Aug 27, 2020

Applying Advanced Analytics in the Water & Wastewater Sector

How advanced analytics software can be used to create insights & improve process efficiency

Figure 1: Aeration basins at a water treatment plant remove compounds harmful to humans and the environment.
Figure 1: Aeration basins at a water treatment plant remove compounds harmful to humans and the environment.

Across industries, engineering decisions are too often made based on subjective judgements. Considering how inexpensive and easy modern automation makes it to generate and collect massive amounts of process data, the propensity to make decisions by gut feel may seem far-fetched to a bystander. For plant personnel, however, the struggle to improve upon instinct is often all too real.

Data itself does not lead to informed decision-making because it must first be carefully cleansed and analyzed to produce insights. These insights enable plant managers, operators, and engineers to make informed decisions to increase productivity, but traditional tools to perform these tasks—typically spreadsheets—have fallen behind the needs of users. Platforms such as Seeq — an advanced analytics application—address these needs by empowering end users to dig into process problems, gain insights, and make data-based decisions.


Water & Wastewater Challenges

Water districts and municipalities everywhere need to turn data into insights to fulfill their myriad responsibilities to the public by:

  • Producing and distributing enough drinking water to meet demand;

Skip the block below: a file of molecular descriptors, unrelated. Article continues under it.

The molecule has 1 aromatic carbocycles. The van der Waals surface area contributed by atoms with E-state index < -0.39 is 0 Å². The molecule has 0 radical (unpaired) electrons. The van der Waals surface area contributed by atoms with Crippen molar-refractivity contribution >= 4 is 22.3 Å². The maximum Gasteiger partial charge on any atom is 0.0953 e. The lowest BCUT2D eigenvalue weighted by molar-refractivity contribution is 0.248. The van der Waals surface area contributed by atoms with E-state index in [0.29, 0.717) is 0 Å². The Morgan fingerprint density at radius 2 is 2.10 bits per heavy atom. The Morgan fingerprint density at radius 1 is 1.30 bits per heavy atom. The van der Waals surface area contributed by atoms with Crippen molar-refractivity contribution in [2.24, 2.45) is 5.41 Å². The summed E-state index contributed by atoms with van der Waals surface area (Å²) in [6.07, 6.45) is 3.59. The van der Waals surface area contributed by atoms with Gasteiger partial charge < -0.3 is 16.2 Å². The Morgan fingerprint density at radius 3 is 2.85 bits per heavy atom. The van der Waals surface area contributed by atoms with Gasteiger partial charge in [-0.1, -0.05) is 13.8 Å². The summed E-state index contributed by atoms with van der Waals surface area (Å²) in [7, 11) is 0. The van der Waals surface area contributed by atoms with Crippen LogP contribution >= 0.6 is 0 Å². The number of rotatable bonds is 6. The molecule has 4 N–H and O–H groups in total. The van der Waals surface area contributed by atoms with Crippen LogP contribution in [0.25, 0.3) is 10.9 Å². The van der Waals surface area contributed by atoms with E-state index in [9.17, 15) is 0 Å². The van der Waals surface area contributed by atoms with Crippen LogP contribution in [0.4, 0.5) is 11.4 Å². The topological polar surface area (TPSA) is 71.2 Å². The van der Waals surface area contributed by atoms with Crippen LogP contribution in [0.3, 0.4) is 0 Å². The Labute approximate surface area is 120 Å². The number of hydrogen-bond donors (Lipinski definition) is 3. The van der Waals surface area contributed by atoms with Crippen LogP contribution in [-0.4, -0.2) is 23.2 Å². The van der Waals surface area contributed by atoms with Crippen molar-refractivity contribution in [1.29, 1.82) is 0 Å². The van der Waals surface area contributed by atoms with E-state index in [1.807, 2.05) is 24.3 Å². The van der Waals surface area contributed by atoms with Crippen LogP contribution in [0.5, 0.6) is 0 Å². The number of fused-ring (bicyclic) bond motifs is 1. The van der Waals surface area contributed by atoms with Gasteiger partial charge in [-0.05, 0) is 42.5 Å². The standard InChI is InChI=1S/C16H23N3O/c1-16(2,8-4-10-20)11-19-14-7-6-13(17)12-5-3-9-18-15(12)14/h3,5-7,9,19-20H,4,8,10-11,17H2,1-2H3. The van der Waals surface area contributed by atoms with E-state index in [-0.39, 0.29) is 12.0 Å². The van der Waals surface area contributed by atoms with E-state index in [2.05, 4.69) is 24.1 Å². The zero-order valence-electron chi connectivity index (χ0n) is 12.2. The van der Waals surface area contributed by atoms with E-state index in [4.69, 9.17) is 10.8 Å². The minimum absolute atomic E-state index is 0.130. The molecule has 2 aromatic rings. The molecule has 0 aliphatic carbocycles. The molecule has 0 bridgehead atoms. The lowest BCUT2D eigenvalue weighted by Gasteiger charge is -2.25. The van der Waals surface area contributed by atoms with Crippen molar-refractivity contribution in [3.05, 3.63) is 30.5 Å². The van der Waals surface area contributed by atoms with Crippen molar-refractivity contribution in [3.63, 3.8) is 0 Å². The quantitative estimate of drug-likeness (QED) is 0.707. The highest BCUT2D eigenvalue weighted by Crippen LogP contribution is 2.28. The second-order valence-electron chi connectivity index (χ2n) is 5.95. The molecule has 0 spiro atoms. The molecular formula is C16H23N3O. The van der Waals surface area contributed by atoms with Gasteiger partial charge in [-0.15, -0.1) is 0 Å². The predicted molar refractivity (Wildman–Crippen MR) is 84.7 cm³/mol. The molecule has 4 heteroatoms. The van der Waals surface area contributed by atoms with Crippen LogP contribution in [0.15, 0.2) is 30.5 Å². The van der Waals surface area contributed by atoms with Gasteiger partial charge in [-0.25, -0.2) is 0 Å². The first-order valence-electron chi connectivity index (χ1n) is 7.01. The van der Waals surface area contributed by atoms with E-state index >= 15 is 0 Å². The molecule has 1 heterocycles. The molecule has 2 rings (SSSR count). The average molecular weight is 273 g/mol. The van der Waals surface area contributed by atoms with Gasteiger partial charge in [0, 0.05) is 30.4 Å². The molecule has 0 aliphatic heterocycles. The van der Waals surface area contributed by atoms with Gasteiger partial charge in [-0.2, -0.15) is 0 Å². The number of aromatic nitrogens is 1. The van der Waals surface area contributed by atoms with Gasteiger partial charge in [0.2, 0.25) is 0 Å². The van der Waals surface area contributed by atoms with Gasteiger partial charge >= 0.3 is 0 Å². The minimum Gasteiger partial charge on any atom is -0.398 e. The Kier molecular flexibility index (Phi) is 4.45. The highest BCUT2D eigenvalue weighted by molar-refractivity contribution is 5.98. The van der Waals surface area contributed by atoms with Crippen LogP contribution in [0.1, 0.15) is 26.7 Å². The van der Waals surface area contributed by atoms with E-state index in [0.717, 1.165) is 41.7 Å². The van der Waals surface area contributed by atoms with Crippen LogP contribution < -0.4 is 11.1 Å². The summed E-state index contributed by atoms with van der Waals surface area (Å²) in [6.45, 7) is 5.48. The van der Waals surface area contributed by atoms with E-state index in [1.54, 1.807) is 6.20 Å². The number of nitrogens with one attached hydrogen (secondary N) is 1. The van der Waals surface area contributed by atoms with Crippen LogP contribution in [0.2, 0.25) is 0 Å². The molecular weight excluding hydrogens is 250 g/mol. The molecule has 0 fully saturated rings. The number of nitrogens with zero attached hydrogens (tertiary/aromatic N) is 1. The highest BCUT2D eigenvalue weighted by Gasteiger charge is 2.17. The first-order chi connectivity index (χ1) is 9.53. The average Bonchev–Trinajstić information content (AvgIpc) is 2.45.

• Guaranteeing water quality meets or exceeds requirements (see Figure 1 above);
  • Keeping water rates low, often at pennies or fractions of pennies per gallon; and
  • Ensuring sustainable water yield far into the future.

Highly-automated facilities help keep operations within acceptable process specifications, generating plentiful volumes of data but few insights. These multi-component systems can actually make it more difficult to pinpoint the cause of inefficiencies and problems due to their complexities. The data produced is not helpful to plant personnel by itself. It must be translated into a narrative, making it easy to identify where a process went wrong.

Graphs and charts displaying raw tag history can provide ideas, but advanced analytics software gives subject matter experts (SMEs) a much clearer picture. The software enables quick problem identification, along with collaboration among team members to produce and share insights. These insights empower SMEs to make informed decisions for process improvement, ultimately helping a district or municipality meet their obligations to the public.